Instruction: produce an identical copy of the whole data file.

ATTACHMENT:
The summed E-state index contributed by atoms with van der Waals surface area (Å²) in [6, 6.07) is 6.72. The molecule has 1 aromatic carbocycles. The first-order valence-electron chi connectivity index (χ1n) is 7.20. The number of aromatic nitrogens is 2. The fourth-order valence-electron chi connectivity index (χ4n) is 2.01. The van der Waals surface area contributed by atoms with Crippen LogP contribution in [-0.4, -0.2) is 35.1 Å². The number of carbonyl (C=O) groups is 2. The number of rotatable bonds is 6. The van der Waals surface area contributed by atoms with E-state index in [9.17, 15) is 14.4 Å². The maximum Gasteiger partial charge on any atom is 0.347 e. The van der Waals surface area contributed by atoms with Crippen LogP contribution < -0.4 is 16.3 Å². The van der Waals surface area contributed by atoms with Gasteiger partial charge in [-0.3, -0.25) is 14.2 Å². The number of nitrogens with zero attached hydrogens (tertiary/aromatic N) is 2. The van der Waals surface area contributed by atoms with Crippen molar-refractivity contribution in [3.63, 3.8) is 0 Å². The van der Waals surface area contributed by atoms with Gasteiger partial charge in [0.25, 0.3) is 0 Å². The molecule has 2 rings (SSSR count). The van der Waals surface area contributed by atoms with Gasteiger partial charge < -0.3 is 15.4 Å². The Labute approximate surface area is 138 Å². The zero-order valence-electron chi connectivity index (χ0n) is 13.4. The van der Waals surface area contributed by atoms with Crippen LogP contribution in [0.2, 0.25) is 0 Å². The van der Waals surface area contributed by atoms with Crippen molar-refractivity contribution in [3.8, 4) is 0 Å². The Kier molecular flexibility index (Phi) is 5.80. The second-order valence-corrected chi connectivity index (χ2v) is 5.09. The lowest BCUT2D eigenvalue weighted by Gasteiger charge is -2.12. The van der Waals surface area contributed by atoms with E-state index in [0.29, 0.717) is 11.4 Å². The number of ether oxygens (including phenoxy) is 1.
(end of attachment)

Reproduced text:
The summed E-state index contributed by atoms with van der Waals surface area (Å²) in [6, 6.07) is 6.72. The molecule has 1 aromatic carbocycles. The first-order valence-electron chi connectivity index (χ1n) is 7.20. The number of aromatic nitrogens is 2. The fourth-order valence-electron chi connectivity index (χ4n) is 2.01. The van der Waals surface area contributed by atoms with Crippen LogP contribution in [-0.4, -0.2) is 35.1 Å². The number of carbonyl (C=O) groups is 2. The number of rotatable bonds is 6. The van der Waals surface area contributed by atoms with E-state index in [9.17, 15) is 14.4 Å². The maximum Gasteiger partial charge on any atom is 0.347 e. The van der Waals surface area contributed by atoms with Crippen LogP contribution < -0.4 is 16.3 Å². The van der Waals surface area contributed by atoms with Gasteiger partial charge in [-0.3, -0.25) is 14.2 Å². The number of nitrogens with zero attached hydrogens (tertiary/aromatic N) is 2. The van der Waals surface area contributed by atoms with Crippen molar-refractivity contribution in [3.63, 3.8) is 0 Å². The van der Waals surface area contributed by atoms with Gasteiger partial charge in [0.25, 0.3) is 0 Å². The molecule has 2 rings (SSSR count). The van der Waals surface area contributed by atoms with Gasteiger partial charge < -0.3 is 15.4 Å². The Labute approximate surface area is 138 Å². The zero-order valence-electron chi connectivity index (χ0n) is 13.4. The van der Waals surface area contributed by atoms with Crippen LogP contribution in [0.2, 0.25) is 0 Å². The van der Waals surface area contributed by atoms with Crippen molar-refractivity contribution in [3.8, 4) is 0 Å². The Kier molecular flexibility index (Phi) is 5.80. The second-order valence-corrected chi connectivity index (χ2v) is 5.09. The lowest BCUT2D eigenvalue weighted by Gasteiger charge is -2.12. The van der Waals surface area contributed by atoms with E-state index in [0.29, 0.717) is 11.4 Å². The number of ether oxygens (including phenoxy) is 1.